I still have to work, but can get by on less than 10,000$ a year, which is amply provided by my firewood trade.

 
At Friday, October 2, 2009 at 12:00:00 PM PDT, Blogger Ari said...

HDT,

Let me start with my spiel, then I'll address your various statements:

You know what? I'm glad that greenneck is doing so well where he's at. I think it's good for him, and I wish him well. But when push comes to shove, I agree with JD: rural places are, historically, generally worse off during tumultuous periods in history. We have seen this over and over again. During famines, wars, and various other disasters, citygoers are generally more likely to survive intact. This was demonstrated quite vividly in China during the Mao period.

Now on to your points...

You don't leave your ivory tower much, do you? There are literally millions of acres out there with unoccupied houses, trailers, double-wides, single-wides, and owners who'd love to have the extra few hundred dollars a month from a renter.

And they are not free, either. Many of them will have high up-front costs to make them livable. Never mind the cost of tools, and if you're going "off-grid," some form of energy production. These are not inexpensive.

You also have to be lucky enough to find a plot with easy access to water, and some reasonable way to produce or hunt food. Yes, there are "millions of available acres," but what percent of those acres are really ideal? Even greenneck, who is walking the walk (respect deserved!), sort of tacitly admitted to being lucky enough to have a good plot.

You lease the house, the mobile home, double wide, etc. Your lack of common sense and imagination is remarkable.

Your silly insult aside, leasing is not always that simple. Many leases now require some form of down payment, and that can add additional up-front costs to an already pretty expensive proposition.

Renters don't pay property taxes. Do you live at home with mom and dad?

Not everyone who doomsteads will want to be living on another's land. His point still stands: if you wish to be truly "self-sufficient" on your OWN land, where do you get the capital to pay for the taxes? If you're lucky enough to have trees to turn into firewood, then bully for you. Otherwise?

Unemployment just took another jump toward 10% just today. How the hell do city folk working at Burger King pay for all that stuff?

Really? Near-10% unemployment means NOBODY has a job? Because last I checked I'm employed. Last I checked the vast majority of people are still employed. And this is in an economy where you typically have two wage earners in a household.

And we're still not at 1970s/80s levels of unemployment, let alone Great Depression levels. People got jobs after those two events, why are we all of a sudden in a different position now?

Seriously, DB, you and JD obviously lack the kind of imagination and basic skills to live anywhere other than other an urban center where video games and fast food are an easy walk down the street from the bus stop. I think that we all agree that you couldn't make it anywhere else but the city.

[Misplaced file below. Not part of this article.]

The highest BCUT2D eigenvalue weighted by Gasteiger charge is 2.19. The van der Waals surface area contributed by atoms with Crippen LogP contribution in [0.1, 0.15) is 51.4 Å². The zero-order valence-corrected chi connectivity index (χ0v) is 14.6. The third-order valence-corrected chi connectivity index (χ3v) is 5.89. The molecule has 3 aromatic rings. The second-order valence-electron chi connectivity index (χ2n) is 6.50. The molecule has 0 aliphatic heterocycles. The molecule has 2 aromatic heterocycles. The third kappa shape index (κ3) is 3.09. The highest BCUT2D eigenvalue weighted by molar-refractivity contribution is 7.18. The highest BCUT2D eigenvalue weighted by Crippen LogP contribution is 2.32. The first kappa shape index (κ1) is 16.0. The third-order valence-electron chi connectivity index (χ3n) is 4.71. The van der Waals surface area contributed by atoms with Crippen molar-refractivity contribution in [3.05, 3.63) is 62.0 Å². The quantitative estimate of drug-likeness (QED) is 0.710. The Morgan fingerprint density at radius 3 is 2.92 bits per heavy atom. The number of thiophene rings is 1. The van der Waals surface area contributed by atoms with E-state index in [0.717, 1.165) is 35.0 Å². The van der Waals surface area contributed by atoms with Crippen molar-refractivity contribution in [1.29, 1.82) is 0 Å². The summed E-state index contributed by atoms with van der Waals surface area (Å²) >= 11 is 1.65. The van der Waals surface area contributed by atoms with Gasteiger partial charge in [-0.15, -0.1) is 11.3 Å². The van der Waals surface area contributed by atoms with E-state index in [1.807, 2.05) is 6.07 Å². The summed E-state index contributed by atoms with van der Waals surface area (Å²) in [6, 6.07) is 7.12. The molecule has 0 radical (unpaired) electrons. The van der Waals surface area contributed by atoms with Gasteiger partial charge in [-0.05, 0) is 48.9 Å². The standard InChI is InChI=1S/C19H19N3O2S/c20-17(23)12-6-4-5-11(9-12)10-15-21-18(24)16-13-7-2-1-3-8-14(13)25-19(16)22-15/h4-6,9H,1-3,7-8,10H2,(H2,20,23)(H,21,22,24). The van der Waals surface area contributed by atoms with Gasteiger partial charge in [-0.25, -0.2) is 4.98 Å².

Gee, if this isn't low. Anyway, you know what? Yeah, I like having access to services! I like the fact that if I want to buy books, there are dozens of bookstores by me. I like the fact that I have music halls, operas, playhouses, museums, and communal parks to visit.

 
At Friday, October 2, 2009 at 12:00:00 PM PDT, Blogger Ari said...

More on my defense of cities:

I like that on any given day, I can go buy a sushi dinner, or a French dinner, or a Thai dinner, or a Cuban dinner, or even some good old New Yawk pizza within a few blocks of where I work or live.

And finally, I love the fact that I can go to a store, buy myself a new PS3/360 game, and play that until I go see the New York Philharmonic-- all in the same day.

I'd rather die middle-aged in some tumult than miss out on Yo-Yo Ma performing at Carnegie. I'd prefer to "tough it out" in an impoverished and bleeding NYC than miss out on the Met.

Oh, and before you accuse me of never having lived outside of the city, let me say this: I lived in Japanese farmland for a year. I know about the "trappings" of rural living. You know what? A lot of it was great. I loved the fresh produce, the quiet nights, and the down-to-earth neighbors. However, I cannot for a second choose it over what I have now. Want to call me a snob? Fine. I'll wear that on my forehead all the way to the Guggenheim.

 
At Friday, October 2, 2009 at 12:39:00 PM PDT, Blogger DB said...

"He's getting some kind of retirement payout."
OK My bad. But then you go on to say you cashed in your 401K (RRSP whatever). In other words, you bought all your stuff up front.
This is the crux of my point. If you want to live off the land, the land (and house) better already be yours because otherwise you're tacitly part of the money economy.

"I still have to work, but can get by on less than 10,000$ a year, which is amply provided by my firewood trade."
Right. So you need a few thousand a year to get by.